Bigaud’s rise to fame began at the behest of the magnificent painter Hector Hyppolite, who brought him to Le Centre d’Art in 1946. A titan in the first generation of Haitian artists, Bigaud warranted a full chapter in Selden Rodman’s seminal book “Where Art is Joy: The First Forty Years of Haitian Art.” Rodman conceived the idea of the Biblical murals at the cathedral and oversaw their execution. Bigaud painted “The Marriage Feast at Cana” during which Christ turns water into wine at a country wedding, when he was only twenty years old. Sadly, vandals ruined the original mural before it was almost finished, so the artist had to begin again on this special creation.

Some people, including Rodman believed that Bigaud’s nervous breakdowns, which occurred between 1957 and 1961, had a deleterious effect on his art, meaning that he never painted as well after these episodes. I disagree. His paintings continued to be popular with collectors for decades afterward with no marked toll on his evocative artwork, including scenes of family and leisure as well as Vodou personages.

In the recent exhibition “Allegories of Haitian Life from the Jonathan Demme Collection” at the Bass Museum of Art in Miami Beach, Florida and accompanying book, which I co-authored with Axelle Liautaud, there were five paintings by Bigaud, an indication of his place in Haitian art. They included the peaceful “Beach Scene” (c. 1949), the riotously energetic “Carnival Costumes” (1954), and “Zombie” (c. 1965), of a person without a soul or a will being led from the graveyard. Bigaud returned to this last theme again and again in his artwork. In my personal collection is a painting of this same theme by the renowned artist, who is included in every published overview of the history of Haitian art. With soft colors reflecting the dead of night, the scene of a kind of resurrection takes place in a rural landscape. It is one of my favorite paintings.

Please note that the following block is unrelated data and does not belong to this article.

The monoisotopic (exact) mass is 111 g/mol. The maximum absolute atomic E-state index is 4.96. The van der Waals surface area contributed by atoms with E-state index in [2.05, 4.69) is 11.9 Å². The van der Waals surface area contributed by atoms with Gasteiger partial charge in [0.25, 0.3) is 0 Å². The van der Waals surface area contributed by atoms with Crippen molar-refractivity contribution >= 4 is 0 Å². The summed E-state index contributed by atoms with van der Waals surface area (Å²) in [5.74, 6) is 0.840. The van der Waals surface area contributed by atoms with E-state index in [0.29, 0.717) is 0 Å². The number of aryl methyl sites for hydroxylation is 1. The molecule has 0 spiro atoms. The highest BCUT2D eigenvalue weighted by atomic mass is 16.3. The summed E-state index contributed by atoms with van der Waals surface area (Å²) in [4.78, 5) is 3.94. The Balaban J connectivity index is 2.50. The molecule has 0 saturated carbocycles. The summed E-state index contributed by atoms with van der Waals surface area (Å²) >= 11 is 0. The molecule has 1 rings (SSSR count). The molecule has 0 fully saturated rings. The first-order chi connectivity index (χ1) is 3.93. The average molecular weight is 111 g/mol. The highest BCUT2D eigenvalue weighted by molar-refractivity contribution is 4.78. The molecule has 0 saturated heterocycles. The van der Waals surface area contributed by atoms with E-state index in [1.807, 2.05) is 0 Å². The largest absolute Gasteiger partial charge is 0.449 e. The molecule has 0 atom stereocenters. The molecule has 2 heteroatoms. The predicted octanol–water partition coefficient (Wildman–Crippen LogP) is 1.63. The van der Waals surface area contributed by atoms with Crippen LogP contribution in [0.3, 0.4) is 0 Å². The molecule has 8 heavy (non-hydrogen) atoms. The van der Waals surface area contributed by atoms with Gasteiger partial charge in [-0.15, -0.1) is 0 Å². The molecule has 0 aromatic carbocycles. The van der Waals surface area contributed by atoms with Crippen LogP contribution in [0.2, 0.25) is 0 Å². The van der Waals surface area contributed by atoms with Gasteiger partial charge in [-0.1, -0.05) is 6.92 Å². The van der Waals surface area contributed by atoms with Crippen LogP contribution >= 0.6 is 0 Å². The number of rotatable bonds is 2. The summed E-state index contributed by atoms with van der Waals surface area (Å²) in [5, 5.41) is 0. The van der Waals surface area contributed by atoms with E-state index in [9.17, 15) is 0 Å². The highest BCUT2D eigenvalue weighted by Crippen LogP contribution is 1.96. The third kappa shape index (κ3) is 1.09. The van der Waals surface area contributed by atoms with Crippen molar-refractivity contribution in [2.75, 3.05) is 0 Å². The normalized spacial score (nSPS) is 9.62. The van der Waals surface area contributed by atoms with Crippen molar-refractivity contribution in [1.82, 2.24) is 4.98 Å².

The loss of Bigaud is enough to make one wonder who will future generations of scholars and art collectors be talking about in Haitian art 100 years from now. Will others reach the heights achieved by this remarkable man?

–Candice Russell

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Trees for Haiti Can Help All Haitians

Miami Herald writer Andres Oppenheimer had a superb idea when, shortly after the January 12 earthquake in Haiti, he encouraged people around the world to donate money to plant trees in Haiti as part of a massive re-forestation effort. Responding to his call, the Rome-based Food and Agriculture Organization of the United Nations launched “A tree for a child in Haiti campaign.” Its campaign states: “your donation pays for an avocado, mango or other fruit tree seedling, its planting, a small amount of fertilizer and watering and weeding for the first year.” This sounds good and worth getting behind.